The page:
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Review of "Warrior Pose: How Yoga (Literally) Saved My Life" by Bhava Ram

by Patricia Gale


Which is more frightening—being blinded and smuggled into Afghanistan by mujahedeen with AK-47s during the Soviet invasion, or being told by your doctor that you’re crippled for life, have inoperable cancer, and won’t survive to your next birthday?

In his new memoir, Warrior Pose: How Yoga (Literally) Saved My Life, Brad Willis, a.k.a. Bhava Ram, leads us into some of the globe’s edgiest places—pre-Apartheid South Africa, Iraq during the Persian Gulf War, and Bolivian coca labs, for example—as only a former NBC war correspondent can do.

While these gripping adventures are unfolding, though, there’s a far darker, scarier story taking shape. At the peak of his career, Ram fell off a 12-foot ledge, shattering his back. Fearing that he’d lose his career, he began popping pills on the sly—antidepressants, painkillers, muscle relaxers, Ritalin—anything to get through his physical agony. He washed these down with copious amounts of alcohol. Ram was falling into an abyss, clinging to a career that was doomed.

On assignment in Asia, Ram’s vertebra finally snapped completely, cutting into his spinal cord. Failed surgery back in the States condemned him to life in a stiff body brace, and then he got more bad news. Ram was diagnosed with terminal stage IV throat cancer from exposure to spent uranium in the Gulf War.

For anyone else, this would have spelled the end. His friends and family said goodbye. But not his two-year-old son, who begged him, "Get up, Daddy."

That simple plea from his son became a motivational mantra for Ram. With the same intensity and focus he used when throwing himself into danger zones for a story, Ram launched into a complete reshaping of his life.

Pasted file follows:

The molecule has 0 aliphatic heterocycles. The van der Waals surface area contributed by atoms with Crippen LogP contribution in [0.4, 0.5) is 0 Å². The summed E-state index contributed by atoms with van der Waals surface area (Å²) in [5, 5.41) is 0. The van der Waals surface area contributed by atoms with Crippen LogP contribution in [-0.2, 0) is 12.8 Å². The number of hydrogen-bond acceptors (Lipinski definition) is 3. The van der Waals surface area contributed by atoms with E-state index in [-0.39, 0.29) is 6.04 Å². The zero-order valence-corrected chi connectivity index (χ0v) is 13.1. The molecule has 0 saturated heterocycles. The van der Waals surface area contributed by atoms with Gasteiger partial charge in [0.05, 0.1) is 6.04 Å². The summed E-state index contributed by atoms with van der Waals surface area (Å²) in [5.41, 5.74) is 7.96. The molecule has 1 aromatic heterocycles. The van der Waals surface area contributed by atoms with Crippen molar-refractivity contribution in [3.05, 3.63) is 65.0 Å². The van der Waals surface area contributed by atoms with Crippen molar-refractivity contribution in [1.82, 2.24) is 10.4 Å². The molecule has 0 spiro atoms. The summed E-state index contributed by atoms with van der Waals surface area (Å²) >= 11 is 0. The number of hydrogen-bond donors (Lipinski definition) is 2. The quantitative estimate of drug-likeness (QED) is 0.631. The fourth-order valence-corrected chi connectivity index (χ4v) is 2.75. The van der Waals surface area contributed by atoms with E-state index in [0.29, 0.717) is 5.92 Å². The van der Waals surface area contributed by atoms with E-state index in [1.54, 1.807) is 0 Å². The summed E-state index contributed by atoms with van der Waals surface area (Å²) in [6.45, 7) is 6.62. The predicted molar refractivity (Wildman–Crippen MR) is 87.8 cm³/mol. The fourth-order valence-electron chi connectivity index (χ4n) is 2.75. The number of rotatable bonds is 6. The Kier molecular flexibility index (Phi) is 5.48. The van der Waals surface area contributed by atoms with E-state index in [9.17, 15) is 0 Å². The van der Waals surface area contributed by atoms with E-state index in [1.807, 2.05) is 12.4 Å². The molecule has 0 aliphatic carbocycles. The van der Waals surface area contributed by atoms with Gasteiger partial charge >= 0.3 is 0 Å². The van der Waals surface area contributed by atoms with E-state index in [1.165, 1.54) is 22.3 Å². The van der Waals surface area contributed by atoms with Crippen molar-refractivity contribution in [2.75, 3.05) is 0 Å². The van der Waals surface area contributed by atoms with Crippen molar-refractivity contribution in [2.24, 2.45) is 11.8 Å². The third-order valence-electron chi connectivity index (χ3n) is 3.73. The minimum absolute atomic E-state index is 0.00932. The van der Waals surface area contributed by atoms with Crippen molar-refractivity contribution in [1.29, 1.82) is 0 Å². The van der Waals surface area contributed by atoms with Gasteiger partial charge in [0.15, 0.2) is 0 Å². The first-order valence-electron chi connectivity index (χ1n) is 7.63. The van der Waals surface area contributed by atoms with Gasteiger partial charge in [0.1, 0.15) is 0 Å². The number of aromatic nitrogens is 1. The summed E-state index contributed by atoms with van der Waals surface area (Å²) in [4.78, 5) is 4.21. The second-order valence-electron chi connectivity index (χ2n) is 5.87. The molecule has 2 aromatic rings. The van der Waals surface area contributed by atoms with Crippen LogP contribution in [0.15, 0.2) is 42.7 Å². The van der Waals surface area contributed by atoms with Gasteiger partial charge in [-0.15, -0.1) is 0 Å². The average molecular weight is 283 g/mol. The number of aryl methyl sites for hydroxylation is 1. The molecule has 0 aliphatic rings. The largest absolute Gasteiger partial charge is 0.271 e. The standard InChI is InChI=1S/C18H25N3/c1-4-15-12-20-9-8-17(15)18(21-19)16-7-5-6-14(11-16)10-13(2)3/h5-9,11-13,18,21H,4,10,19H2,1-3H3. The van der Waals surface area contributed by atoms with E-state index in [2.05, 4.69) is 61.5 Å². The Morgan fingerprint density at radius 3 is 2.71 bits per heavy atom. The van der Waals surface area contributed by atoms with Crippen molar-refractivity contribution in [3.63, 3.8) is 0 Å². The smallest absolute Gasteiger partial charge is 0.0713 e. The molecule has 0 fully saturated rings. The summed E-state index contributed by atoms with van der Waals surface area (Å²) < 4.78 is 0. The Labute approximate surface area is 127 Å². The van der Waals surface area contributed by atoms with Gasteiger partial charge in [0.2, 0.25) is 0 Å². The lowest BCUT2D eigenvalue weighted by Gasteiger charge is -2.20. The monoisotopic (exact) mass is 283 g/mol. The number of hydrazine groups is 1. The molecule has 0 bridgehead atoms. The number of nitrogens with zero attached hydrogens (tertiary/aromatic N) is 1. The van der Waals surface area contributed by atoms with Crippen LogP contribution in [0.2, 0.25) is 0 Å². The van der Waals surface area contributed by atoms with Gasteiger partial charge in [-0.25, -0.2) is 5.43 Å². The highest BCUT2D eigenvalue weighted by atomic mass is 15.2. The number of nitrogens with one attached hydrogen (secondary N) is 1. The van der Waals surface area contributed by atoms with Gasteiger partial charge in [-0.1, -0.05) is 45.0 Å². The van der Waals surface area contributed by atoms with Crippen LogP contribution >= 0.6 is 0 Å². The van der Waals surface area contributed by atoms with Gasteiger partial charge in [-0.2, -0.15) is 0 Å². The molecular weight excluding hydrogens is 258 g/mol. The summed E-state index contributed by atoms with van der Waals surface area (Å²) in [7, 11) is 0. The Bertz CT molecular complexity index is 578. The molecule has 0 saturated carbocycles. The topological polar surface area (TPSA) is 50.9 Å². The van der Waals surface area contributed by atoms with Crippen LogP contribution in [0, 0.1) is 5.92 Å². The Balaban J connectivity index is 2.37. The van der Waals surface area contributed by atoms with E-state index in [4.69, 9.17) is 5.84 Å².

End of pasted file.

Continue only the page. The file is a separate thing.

The part of Warrior Pose that covers Ram’s remarkable journey back to health by adopting ancient Yoga practices, purifying his body, and meditating is actually more shocking than his war stories. His rigorous 14-hour-a-day regimen, described in detail, became, as he called it, his "organic chemotherapy."

A few years later, doctors declared Ram cancer-free and said it was a miracle. There are photos of Bhava Ram balancing on one hand, with one leg wrapped behind his neck in an advanced Yoga pose.

This wasn’t merely recovery. It was reinvention.

Warrior Pose is for anyone who has a serious illness or injury and feels hopeless and helpless. Adversity can be our greatest friend, as it was for Bhava Ram, who now speaks on and teaches yoga and Ayurveda throughout the US and in India. This memoir is not for the faint of heart, nor is his prescription for self-healing.

But his core message is one that can be universally applied, even if yoga isn’t one’s healing modality of choice. Everyone has the power deep within them to realize their fullest potential, and to become whole and well again despite the scariest imaginable conditions of the body and soul.

Patricia Gale is a freelance business writer and a book reviewer for www.blogcritics.org.


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